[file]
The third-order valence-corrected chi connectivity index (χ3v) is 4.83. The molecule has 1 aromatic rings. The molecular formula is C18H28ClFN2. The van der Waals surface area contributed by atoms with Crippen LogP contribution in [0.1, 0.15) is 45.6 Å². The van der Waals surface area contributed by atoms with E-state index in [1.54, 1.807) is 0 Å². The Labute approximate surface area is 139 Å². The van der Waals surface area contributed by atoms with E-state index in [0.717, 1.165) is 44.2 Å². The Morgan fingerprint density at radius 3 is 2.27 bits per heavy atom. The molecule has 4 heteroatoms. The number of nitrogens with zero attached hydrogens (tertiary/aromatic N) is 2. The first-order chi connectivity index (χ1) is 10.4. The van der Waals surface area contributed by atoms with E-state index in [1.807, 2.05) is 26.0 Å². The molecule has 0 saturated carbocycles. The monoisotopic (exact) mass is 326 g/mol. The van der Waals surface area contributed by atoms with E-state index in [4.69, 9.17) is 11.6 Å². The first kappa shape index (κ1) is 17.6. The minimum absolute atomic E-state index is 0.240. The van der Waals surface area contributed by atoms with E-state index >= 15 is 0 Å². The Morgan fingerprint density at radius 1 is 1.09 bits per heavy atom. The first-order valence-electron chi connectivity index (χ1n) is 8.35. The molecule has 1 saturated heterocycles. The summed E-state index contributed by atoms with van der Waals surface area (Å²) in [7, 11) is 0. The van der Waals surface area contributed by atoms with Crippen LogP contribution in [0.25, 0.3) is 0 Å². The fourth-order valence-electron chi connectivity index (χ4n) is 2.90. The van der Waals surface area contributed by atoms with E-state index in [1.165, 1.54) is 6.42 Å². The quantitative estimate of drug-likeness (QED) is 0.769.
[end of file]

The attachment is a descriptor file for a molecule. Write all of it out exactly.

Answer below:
The third-order valence-corrected chi connectivity index (χ3v) is 4.83. The molecule has 1 aromatic rings. The molecular formula is C18H28ClFN2. The van der Waals surface area contributed by atoms with Crippen LogP contribution in [0.1, 0.15) is 45.6 Å². The van der Waals surface area contributed by atoms with E-state index in [1.54, 1.807) is 0 Å². The Labute approximate surface area is 139 Å². The van der Waals surface area contributed by atoms with E-state index in [0.717, 1.165) is 44.2 Å². The Morgan fingerprint density at radius 3 is 2.27 bits per heavy atom. The molecule has 4 heteroatoms. The number of nitrogens with zero attached hydrogens (tertiary/aromatic N) is 2. The first-order chi connectivity index (χ1) is 10.4. The van der Waals surface area contributed by atoms with E-state index in [1.807, 2.05) is 26.0 Å². The molecule has 0 saturated carbocycles. The monoisotopic (exact) mass is 326 g/mol. The van der Waals surface area contributed by atoms with E-state index in [4.69, 9.17) is 11.6 Å². The first kappa shape index (κ1) is 17.6. The minimum absolute atomic E-state index is 0.240. The van der Waals surface area contributed by atoms with E-state index >= 15 is 0 Å². The Morgan fingerprint density at radius 1 is 1.09 bits per heavy atom. The first-order valence-electron chi connectivity index (χ1n) is 8.35. The molecule has 1 saturated heterocycles. The summed E-state index contributed by atoms with van der Waals surface area (Å²) in [7, 11) is 0. The van der Waals surface area contributed by atoms with Crippen LogP contribution in [0.25, 0.3) is 0 Å². The fourth-order valence-electron chi connectivity index (χ4n) is 2.90. The van der Waals surface area contributed by atoms with E-state index in [1.165, 1.54) is 6.42 Å². The quantitative estimate of drug-likeness (QED) is 0.769.